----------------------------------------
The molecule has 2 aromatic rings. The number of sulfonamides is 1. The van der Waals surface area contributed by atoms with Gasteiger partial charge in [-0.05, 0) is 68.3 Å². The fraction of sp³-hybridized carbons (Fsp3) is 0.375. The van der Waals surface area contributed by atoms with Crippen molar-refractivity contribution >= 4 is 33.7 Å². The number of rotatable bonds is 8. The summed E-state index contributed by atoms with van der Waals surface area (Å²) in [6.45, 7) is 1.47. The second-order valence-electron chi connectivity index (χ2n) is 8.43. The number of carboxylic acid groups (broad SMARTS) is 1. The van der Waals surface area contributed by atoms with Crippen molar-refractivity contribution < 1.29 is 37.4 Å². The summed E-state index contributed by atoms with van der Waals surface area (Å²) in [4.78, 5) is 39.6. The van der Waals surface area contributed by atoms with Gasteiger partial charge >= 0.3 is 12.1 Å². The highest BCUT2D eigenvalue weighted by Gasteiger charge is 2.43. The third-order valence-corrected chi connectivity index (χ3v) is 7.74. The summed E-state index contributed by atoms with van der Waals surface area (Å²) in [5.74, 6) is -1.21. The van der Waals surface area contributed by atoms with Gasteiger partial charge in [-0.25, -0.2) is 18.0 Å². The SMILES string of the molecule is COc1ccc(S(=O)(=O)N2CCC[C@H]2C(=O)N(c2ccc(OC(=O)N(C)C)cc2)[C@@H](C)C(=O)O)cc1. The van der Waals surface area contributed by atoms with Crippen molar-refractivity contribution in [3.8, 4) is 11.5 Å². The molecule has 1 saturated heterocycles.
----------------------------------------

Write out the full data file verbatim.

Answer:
The molecule has 2 aromatic rings. The number of sulfonamides is 1. The van der Waals surface area contributed by atoms with Gasteiger partial charge in [-0.05, 0) is 68.3 Å². The fraction of sp³-hybridized carbons (Fsp3) is 0.375. The van der Waals surface area contributed by atoms with Crippen molar-refractivity contribution >= 4 is 33.7 Å². The number of rotatable bonds is 8. The summed E-state index contributed by atoms with van der Waals surface area (Å²) in [6.45, 7) is 1.47. The second-order valence-electron chi connectivity index (χ2n) is 8.43. The number of carboxylic acid groups (broad SMARTS) is 1. The van der Waals surface area contributed by atoms with Crippen molar-refractivity contribution < 1.29 is 37.4 Å². The summed E-state index contributed by atoms with van der Waals surface area (Å²) in [4.78, 5) is 39.6. The van der Waals surface area contributed by atoms with Gasteiger partial charge >= 0.3 is 12.1 Å². The highest BCUT2D eigenvalue weighted by Gasteiger charge is 2.43. The third-order valence-corrected chi connectivity index (χ3v) is 7.74. The summed E-state index contributed by atoms with van der Waals surface area (Å²) in [5.74, 6) is -1.21. The van der Waals surface area contributed by atoms with Gasteiger partial charge in [-0.25, -0.2) is 18.0 Å². The SMILES string of the molecule is COc1ccc(S(=O)(=O)N2CCC[C@H]2C(=O)N(c2ccc(OC(=O)N(C)C)cc2)[C@@H](C)C(=O)O)cc1. The van der Waals surface area contributed by atoms with Crippen molar-refractivity contribution in [3.8, 4) is 11.5 Å². The molecule has 1 saturated heterocycles.